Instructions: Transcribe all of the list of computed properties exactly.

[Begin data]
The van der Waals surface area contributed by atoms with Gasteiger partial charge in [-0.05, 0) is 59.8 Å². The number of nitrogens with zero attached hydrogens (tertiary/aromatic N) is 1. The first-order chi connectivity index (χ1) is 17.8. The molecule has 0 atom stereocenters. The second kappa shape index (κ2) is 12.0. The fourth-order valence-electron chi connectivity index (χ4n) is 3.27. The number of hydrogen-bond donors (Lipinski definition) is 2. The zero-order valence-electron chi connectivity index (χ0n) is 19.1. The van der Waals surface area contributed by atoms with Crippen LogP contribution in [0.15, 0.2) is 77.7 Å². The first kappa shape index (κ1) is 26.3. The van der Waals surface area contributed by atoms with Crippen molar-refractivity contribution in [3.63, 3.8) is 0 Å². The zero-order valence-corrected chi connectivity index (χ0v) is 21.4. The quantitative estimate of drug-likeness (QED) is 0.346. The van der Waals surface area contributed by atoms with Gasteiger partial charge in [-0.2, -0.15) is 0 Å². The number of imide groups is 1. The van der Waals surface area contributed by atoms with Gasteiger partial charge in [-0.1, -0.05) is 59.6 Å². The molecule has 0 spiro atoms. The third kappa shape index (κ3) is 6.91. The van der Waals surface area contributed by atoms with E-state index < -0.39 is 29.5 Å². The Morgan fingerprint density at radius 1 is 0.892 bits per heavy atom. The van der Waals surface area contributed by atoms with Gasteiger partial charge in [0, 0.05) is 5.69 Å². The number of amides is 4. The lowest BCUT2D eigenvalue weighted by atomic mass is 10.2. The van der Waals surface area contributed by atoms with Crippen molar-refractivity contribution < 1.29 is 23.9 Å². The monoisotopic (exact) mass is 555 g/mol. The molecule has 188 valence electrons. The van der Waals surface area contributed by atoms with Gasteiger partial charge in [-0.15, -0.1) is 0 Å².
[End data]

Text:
The van der Waals surface area contributed by atoms with Gasteiger partial charge in [-0.05, 0) is 59.8 Å². The number of nitrogens with zero attached hydrogens (tertiary/aromatic N) is 1. The first-order chi connectivity index (χ1) is 17.8. The molecule has 0 atom stereocenters. The second kappa shape index (κ2) is 12.0. The fourth-order valence-electron chi connectivity index (χ4n) is 3.27. The number of hydrogen-bond donors (Lipinski definition) is 2. The zero-order valence-electron chi connectivity index (χ0n) is 19.1. The van der Waals surface area contributed by atoms with Crippen LogP contribution in [0.15, 0.2) is 77.7 Å². The first kappa shape index (κ1) is 26.3. The van der Waals surface area contributed by atoms with Crippen molar-refractivity contribution in [3.63, 3.8) is 0 Å². The zero-order valence-corrected chi connectivity index (χ0v) is 21.4. The quantitative estimate of drug-likeness (QED) is 0.346. The van der Waals surface area contributed by atoms with Gasteiger partial charge in [-0.2, -0.15) is 0 Å². The number of imide groups is 1. The van der Waals surface area contributed by atoms with Gasteiger partial charge in [-0.1, -0.05) is 59.6 Å². The molecule has 0 spiro atoms. The third kappa shape index (κ3) is 6.91. The van der Waals surface area contributed by atoms with E-state index < -0.39 is 29.5 Å². The Morgan fingerprint density at radius 1 is 0.892 bits per heavy atom. The van der Waals surface area contributed by atoms with Gasteiger partial charge in [0, 0.05) is 5.69 Å². The number of amides is 4. The lowest BCUT2D eigenvalue weighted by atomic mass is 10.2. The van der Waals surface area contributed by atoms with Crippen molar-refractivity contribution < 1.29 is 23.9 Å². The monoisotopic (exact) mass is 555 g/mol. The molecule has 188 valence electrons. The van der Waals surface area contributed by atoms with Gasteiger partial charge in [-0.15, -0.1) is 0 Å².